The following is an excerpt from Jamie Moorhead's new book, Tenant Leasing 101, now available in paperback and Kindle formats on Amazon here:
Once you and your broker sign the letter of intent, the landlord’s attorney will send you a draft lease within a week or two. The complexity of the lease depends on the type of property. Generally speaking, retail leases are the most complex, with office leases being a bit more straightforward and warehouse leases being the most straightforward. Irrespective of the type of lease, they all seem to be getting longer over the years, particularly after the economic downturn of 2008.
When landlord sends you the lease, it easily could be 50+ pages, especially with exhibits. For a person not in the real estate business, the lease can be a bit daunting. So, what do you do? Here’s a brief list of action items:
Review Business Terms. The tenant should review the lease to confirm that the business terms reflect the agreement with landlord. The business person will have the best knowledge regarding both the business deal and what is acceptable to the company. While the broker and lawyer will review these terms as well, the business owner is the only one who will be responsible to satisfy the terms, so it is worth the time to review.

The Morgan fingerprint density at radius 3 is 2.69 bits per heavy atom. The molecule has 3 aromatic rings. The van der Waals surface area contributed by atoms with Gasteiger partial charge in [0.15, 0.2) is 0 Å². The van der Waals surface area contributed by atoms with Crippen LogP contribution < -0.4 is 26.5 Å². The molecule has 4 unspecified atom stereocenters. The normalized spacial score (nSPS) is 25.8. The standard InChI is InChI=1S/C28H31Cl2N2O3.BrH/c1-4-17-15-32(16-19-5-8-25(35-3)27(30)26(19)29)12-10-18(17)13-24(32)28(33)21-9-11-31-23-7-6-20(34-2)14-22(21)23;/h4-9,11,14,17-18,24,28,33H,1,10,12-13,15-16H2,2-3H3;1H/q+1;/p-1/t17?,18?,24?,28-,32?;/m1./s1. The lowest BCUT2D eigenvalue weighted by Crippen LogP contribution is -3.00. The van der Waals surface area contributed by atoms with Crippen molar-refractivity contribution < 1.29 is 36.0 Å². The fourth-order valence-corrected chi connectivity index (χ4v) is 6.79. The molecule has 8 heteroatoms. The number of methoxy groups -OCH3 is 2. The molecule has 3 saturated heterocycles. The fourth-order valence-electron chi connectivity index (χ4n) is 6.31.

Hire a Lawyer to Review. Unless you are a lawyer or have an excellent understanding of the legal components to a lease, it is worth your time and money to hire a lawyer. A lawyer that focuses on leasing, particularly tenant leasing, will be able to help you negotiate the best deal and will help you navigate the subtle landmines in leases. Do not hesitate to negotiate the fee for your lease to have some scope of the overall cost.
Have Broker Review. Your broker is earning a hefty commission to get your lease done. As part of that fee, they should be taking an active...
For more, please visit Tenant Leasing 101 on Amazon here.